Paul Krugman highlights the Atlanta Fed’s very interesting work on a ‘sticky price’ CPI. It may sometimes seem like every regional Fed bank has its own custom inflation measure (the Dallas Fed has the trimmed-mean and Cleveland produces the median CPI) and those come on top of numerous unrefined measures of price rises: the CPI, PCE, core PCE, PCE at market prices etc.
But I’d say that Fed officials place almost equal emphasis on all of them. The refinements are all efforts to get closer to the ‘true’ state of inflationary pressures but each has its potential idiosyncracies. Looking at all of them makes the trend clearer.
Here is one Fed official, Dave Altig, research director at the Atlanta Fed, breaking down his thought process. For further evidence here is one of chairman Ben Bernanke’s charts from a November speech:
Rising inflation pressure might “strongly affect” Slovenia’s economic competitiveness, the central bank has warned. Inflation rose to 1.9 per cent in December, but the eurozone member fears it will soon rise higher.
“Economic growth and employment, which are dependent on international trade, are also tied to efforts that inflation doesn’t breach the target in the euro region,” the Bank of Slovenia said in a statement, according to Bloomberg. “To anchor inflation expectations, the consideration of domestic price policies that ensure price stability will be in place.”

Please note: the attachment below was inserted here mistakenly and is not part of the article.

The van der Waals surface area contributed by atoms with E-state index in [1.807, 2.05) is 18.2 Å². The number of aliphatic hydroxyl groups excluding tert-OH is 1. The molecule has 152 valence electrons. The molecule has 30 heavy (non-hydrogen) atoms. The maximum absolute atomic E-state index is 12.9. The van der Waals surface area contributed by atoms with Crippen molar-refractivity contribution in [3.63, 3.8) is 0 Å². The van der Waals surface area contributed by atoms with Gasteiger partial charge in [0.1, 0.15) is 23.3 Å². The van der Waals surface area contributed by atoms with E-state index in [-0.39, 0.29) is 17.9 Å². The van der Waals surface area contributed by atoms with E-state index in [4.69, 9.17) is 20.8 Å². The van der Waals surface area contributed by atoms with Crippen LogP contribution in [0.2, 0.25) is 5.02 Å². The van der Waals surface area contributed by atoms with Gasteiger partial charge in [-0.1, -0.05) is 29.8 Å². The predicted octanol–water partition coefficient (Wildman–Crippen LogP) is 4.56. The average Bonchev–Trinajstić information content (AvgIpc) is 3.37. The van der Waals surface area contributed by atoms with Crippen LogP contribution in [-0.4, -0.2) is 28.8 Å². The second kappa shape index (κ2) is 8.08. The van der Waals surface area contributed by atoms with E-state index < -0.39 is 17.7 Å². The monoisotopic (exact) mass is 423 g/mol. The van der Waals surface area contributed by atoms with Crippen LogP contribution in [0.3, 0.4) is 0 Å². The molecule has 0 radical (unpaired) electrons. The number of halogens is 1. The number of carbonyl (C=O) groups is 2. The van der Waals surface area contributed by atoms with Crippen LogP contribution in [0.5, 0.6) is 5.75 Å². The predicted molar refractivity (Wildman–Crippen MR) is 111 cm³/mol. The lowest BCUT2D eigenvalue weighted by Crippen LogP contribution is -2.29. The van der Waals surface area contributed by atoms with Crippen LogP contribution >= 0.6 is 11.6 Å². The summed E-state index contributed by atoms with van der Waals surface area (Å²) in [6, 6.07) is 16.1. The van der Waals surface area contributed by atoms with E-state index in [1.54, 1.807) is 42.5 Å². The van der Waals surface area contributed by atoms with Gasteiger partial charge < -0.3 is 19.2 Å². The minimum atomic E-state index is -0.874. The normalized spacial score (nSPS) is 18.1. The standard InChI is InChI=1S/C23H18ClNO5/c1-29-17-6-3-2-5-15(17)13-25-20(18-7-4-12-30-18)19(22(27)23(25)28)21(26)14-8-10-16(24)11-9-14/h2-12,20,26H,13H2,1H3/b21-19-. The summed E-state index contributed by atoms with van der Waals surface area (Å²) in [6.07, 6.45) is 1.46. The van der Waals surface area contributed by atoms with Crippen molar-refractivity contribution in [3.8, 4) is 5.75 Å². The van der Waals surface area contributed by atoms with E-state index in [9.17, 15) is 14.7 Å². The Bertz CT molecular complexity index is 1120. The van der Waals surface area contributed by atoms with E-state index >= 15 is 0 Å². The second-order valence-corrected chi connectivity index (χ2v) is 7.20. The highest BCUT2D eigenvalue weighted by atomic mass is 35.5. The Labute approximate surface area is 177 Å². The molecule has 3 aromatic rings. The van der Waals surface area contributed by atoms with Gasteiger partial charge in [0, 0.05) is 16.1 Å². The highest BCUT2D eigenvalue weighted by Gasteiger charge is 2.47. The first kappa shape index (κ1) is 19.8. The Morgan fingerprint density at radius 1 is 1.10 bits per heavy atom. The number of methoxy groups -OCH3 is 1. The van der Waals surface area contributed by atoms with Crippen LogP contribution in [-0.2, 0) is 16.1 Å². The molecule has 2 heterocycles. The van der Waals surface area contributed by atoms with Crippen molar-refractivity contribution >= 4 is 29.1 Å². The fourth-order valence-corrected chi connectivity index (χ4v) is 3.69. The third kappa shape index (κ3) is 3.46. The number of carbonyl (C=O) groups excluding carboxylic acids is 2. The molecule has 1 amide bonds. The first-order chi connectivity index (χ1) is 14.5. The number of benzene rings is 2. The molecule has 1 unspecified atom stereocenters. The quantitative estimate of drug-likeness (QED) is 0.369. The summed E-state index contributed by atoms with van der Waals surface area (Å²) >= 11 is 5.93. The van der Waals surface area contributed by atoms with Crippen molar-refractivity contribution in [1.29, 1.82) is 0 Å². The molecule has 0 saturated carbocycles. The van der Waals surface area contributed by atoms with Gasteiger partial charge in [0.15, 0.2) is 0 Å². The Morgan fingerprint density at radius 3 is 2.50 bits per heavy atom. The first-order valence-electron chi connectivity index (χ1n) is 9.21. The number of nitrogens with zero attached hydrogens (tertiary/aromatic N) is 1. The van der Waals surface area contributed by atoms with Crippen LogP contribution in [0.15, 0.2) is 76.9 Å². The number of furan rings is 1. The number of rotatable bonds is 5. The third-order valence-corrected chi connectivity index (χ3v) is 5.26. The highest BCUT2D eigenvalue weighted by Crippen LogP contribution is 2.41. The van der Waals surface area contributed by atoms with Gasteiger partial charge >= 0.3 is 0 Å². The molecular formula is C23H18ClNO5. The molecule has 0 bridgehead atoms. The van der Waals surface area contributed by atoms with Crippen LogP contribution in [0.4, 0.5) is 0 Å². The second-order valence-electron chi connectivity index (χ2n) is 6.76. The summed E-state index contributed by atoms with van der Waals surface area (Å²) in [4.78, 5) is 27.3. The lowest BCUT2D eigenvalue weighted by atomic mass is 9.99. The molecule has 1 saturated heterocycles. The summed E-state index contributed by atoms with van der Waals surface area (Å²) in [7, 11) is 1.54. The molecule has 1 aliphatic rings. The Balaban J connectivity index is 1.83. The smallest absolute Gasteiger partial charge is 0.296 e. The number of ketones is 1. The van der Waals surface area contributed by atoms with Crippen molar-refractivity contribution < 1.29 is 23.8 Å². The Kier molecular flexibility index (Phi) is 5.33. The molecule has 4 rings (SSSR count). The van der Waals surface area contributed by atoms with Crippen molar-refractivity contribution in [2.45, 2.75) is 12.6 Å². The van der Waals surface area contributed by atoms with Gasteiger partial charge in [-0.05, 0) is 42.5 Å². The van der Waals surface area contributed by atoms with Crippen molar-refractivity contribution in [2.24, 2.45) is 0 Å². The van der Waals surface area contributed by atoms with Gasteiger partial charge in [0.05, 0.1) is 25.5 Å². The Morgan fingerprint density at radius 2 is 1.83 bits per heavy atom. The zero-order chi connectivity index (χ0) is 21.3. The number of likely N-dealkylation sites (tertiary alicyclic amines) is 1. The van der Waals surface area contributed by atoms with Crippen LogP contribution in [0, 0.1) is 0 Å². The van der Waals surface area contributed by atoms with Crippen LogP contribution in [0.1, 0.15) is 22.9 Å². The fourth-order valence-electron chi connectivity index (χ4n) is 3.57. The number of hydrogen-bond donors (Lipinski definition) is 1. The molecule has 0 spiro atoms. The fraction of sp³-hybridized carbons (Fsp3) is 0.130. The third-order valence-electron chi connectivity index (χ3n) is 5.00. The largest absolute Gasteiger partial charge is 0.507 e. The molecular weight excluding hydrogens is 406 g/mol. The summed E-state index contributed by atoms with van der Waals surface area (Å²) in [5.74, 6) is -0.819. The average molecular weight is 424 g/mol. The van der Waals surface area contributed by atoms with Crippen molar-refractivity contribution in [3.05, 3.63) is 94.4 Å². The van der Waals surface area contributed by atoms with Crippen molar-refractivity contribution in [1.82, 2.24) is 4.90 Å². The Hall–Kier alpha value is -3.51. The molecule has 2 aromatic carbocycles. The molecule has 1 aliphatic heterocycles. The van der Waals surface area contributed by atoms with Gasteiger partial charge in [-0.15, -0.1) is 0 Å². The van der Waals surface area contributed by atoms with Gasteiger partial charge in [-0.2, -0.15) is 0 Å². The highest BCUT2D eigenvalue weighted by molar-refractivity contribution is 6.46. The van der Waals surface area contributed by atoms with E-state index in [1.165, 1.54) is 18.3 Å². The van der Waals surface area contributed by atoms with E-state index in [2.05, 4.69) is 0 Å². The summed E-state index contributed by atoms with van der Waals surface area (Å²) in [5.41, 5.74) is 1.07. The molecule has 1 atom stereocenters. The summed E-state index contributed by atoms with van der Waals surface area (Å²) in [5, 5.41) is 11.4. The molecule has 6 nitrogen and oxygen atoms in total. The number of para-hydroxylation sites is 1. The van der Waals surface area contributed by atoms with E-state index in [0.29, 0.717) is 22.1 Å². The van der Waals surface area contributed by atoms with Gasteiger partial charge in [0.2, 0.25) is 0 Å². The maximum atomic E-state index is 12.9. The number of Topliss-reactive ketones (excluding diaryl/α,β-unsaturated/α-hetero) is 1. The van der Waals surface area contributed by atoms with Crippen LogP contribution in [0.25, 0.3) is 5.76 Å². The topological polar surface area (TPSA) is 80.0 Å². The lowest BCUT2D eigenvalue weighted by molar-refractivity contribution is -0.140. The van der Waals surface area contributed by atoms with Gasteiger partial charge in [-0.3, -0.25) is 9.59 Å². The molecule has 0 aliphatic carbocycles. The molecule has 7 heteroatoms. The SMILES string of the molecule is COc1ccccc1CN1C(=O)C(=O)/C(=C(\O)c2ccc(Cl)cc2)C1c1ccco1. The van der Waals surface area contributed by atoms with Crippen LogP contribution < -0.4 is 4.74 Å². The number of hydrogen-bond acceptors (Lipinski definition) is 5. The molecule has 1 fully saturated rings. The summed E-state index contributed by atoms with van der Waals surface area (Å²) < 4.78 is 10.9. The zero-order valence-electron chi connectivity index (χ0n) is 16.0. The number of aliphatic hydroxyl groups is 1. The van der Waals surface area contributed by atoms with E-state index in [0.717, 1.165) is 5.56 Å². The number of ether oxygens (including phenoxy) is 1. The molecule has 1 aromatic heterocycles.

The European Central Bank’s crisis-fighting measures hit an unexpected snag with the surprise flop of “sterilising” operations to counter the inflationary impact of its €76.5bn outstanding eurozone government bond purchases. Tuesday’s operations flopped because overnight market interest rates were higher than the maximum 1 per cent the ECB was prepared to pay – making its offer unattractive to many banks.
To counter inflation, the ECB has sought to withdraw amounts equivalent to the stock of bonds from the financial markets – allowing Jean-Claude Trichet, ECB president, to argue that the programme was different from US-style “quantitative easing” aimed at boosting the economy. The sterilising operations have been largely symbolic because the ECB has continued to meet in full eurozone banks’ demands for liquidity.
Good news, bad news. An economy that contracted in Q4, yet record output from manufacturing as the PMI rose to 62 against a consensus estimate of 57.9. How can we make sense of this?
The Purchasing Managers’ Index is a number derived from questionnaire responses, where the questions ask for fact and not opinion. A typical question might allow up/down/same responses – they do not ask for company sensitive numbers. Says Markit:
Australia’s cash rate will remain at 4.75 per cent, with strong growth and good terms of trade outweighing the temporary disruption due to flooding:
In setting monetary policy the Bank will, as on past occasions where natural disasters have occurred, look through the estimated effects of these short-term events on activity and prices. The focus of monetary policy will remain on medium-term prospects for economic activity and inflation.
Were it not for the flooding, this would be quite a bullish statement. “Australia’s terms of trade are at their highest level since the early 1950s and national income is growing strongly,” says the Bank. “Employment growth was unusually strong in 2010. Most leading indicators suggest further growth, though most likely at a slower pace.”